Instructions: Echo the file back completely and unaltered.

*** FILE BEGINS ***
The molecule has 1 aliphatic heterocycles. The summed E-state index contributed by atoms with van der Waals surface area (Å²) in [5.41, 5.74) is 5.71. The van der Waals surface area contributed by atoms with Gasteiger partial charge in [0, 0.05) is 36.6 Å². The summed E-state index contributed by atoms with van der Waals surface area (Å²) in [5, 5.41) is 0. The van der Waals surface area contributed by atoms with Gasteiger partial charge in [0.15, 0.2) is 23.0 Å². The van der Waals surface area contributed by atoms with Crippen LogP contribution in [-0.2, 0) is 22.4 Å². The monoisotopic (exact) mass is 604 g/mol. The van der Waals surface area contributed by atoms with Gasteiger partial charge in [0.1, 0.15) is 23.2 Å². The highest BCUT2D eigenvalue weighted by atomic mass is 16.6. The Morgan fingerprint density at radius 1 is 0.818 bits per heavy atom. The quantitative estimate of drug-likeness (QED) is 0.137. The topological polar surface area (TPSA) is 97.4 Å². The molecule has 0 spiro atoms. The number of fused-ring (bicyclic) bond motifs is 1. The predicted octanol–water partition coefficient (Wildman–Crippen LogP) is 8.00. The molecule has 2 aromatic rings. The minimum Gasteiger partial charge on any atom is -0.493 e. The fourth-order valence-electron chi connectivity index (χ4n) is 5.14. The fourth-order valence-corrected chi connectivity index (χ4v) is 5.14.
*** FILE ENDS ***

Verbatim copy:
The molecule has 1 aliphatic heterocycles. The summed E-state index contributed by atoms with van der Waals surface area (Å²) in [5.41, 5.74) is 5.71. The van der Waals surface area contributed by atoms with Gasteiger partial charge in [0, 0.05) is 36.6 Å². The summed E-state index contributed by atoms with van der Waals surface area (Å²) in [5, 5.41) is 0. The van der Waals surface area contributed by atoms with Gasteiger partial charge in [0.15, 0.2) is 23.0 Å². The van der Waals surface area contributed by atoms with Crippen LogP contribution in [-0.2, 0) is 22.4 Å². The monoisotopic (exact) mass is 604 g/mol. The van der Waals surface area contributed by atoms with Gasteiger partial charge in [0.1, 0.15) is 23.2 Å². The highest BCUT2D eigenvalue weighted by atomic mass is 16.6. The Morgan fingerprint density at radius 1 is 0.818 bits per heavy atom. The quantitative estimate of drug-likeness (QED) is 0.137. The topological polar surface area (TPSA) is 97.4 Å². The molecule has 0 spiro atoms. The number of fused-ring (bicyclic) bond motifs is 1. The predicted octanol–water partition coefficient (Wildman–Crippen LogP) is 8.00. The molecule has 2 aromatic rings. The minimum Gasteiger partial charge on any atom is -0.493 e. The fourth-order valence-electron chi connectivity index (χ4n) is 5.14. The fourth-order valence-corrected chi connectivity index (χ4v) is 5.14.